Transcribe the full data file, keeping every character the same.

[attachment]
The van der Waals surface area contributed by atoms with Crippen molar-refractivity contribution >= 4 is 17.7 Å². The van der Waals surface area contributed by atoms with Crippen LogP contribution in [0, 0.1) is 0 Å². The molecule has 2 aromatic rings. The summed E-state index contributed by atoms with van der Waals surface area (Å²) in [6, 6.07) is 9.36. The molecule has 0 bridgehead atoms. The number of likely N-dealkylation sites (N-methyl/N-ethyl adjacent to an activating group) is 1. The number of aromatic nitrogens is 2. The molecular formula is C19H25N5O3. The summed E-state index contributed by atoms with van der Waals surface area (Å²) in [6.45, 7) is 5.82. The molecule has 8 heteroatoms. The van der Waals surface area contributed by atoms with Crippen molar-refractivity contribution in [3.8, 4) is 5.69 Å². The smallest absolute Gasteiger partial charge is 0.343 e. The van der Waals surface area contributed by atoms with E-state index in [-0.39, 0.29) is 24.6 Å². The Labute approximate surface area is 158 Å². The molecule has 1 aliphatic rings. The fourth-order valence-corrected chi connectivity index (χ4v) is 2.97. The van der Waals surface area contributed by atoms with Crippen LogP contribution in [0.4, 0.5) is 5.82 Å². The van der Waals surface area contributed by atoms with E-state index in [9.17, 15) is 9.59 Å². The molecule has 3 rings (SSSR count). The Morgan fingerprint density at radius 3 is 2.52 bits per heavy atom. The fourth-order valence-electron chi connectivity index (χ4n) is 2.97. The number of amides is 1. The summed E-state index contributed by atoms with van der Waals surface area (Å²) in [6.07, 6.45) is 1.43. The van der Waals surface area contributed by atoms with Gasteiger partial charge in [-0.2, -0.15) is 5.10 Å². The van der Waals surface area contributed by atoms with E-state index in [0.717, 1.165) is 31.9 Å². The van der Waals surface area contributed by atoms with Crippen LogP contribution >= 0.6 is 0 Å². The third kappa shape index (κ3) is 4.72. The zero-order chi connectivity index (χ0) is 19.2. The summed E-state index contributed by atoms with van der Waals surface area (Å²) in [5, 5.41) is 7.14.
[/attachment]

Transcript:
The van der Waals surface area contributed by atoms with Crippen molar-refractivity contribution >= 4 is 17.7 Å². The van der Waals surface area contributed by atoms with Crippen LogP contribution in [0, 0.1) is 0 Å². The molecule has 2 aromatic rings. The summed E-state index contributed by atoms with van der Waals surface area (Å²) in [6, 6.07) is 9.36. The molecule has 0 bridgehead atoms. The number of likely N-dealkylation sites (N-methyl/N-ethyl adjacent to an activating group) is 1. The number of aromatic nitrogens is 2. The molecular formula is C19H25N5O3. The summed E-state index contributed by atoms with van der Waals surface area (Å²) in [6.45, 7) is 5.82. The molecule has 8 heteroatoms. The van der Waals surface area contributed by atoms with Crippen molar-refractivity contribution in [3.8, 4) is 5.69 Å². The smallest absolute Gasteiger partial charge is 0.343 e. The van der Waals surface area contributed by atoms with E-state index in [-0.39, 0.29) is 24.6 Å². The Labute approximate surface area is 158 Å². The molecule has 1 aliphatic rings. The fourth-order valence-corrected chi connectivity index (χ4v) is 2.97. The van der Waals surface area contributed by atoms with Crippen LogP contribution in [0.4, 0.5) is 5.82 Å². The van der Waals surface area contributed by atoms with E-state index in [9.17, 15) is 9.59 Å². The molecule has 3 rings (SSSR count). The Morgan fingerprint density at radius 3 is 2.52 bits per heavy atom. The fourth-order valence-electron chi connectivity index (χ4n) is 2.97. The number of amides is 1. The summed E-state index contributed by atoms with van der Waals surface area (Å²) in [6.07, 6.45) is 1.43. The van der Waals surface area contributed by atoms with Gasteiger partial charge in [-0.2, -0.15) is 5.10 Å². The van der Waals surface area contributed by atoms with E-state index in [0.717, 1.165) is 31.9 Å². The van der Waals surface area contributed by atoms with Crippen LogP contribution >= 0.6 is 0 Å². The third kappa shape index (κ3) is 4.72. The zero-order chi connectivity index (χ0) is 19.2. The summed E-state index contributed by atoms with van der Waals surface area (Å²) in [5, 5.41) is 7.14.